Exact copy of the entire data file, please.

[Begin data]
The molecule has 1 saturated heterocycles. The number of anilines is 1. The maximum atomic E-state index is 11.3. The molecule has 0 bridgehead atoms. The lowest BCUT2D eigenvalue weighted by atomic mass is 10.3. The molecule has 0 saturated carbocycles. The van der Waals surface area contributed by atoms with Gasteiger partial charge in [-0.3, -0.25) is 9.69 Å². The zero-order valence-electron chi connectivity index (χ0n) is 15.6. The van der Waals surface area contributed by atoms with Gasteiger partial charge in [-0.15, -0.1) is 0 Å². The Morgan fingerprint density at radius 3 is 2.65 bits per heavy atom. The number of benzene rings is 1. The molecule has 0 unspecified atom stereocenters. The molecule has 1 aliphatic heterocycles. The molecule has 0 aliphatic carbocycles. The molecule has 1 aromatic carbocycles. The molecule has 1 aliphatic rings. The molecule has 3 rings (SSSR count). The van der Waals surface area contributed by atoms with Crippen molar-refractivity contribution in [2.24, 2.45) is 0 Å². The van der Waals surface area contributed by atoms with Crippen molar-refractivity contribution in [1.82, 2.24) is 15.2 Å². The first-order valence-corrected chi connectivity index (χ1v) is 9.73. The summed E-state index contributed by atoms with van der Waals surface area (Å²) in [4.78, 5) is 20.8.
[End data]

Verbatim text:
The molecule has 1 saturated heterocycles. The number of anilines is 1. The maximum atomic E-state index is 11.3. The molecule has 0 bridgehead atoms. The lowest BCUT2D eigenvalue weighted by atomic mass is 10.3. The molecule has 0 saturated carbocycles. The van der Waals surface area contributed by atoms with Gasteiger partial charge in [-0.3, -0.25) is 9.69 Å². The zero-order valence-electron chi connectivity index (χ0n) is 15.6. The van der Waals surface area contributed by atoms with Gasteiger partial charge in [-0.15, -0.1) is 0 Å². The Morgan fingerprint density at radius 3 is 2.65 bits per heavy atom. The number of benzene rings is 1. The molecule has 0 unspecified atom stereocenters. The molecule has 1 aliphatic heterocycles. The molecule has 0 aliphatic carbocycles. The molecule has 1 aromatic carbocycles. The molecule has 1 aliphatic rings. The molecule has 3 rings (SSSR count). The van der Waals surface area contributed by atoms with Crippen molar-refractivity contribution in [2.24, 2.45) is 0 Å². The van der Waals surface area contributed by atoms with Crippen molar-refractivity contribution in [1.82, 2.24) is 15.2 Å². The first-order valence-corrected chi connectivity index (χ1v) is 9.73. The summed E-state index contributed by atoms with van der Waals surface area (Å²) in [4.78, 5) is 20.8.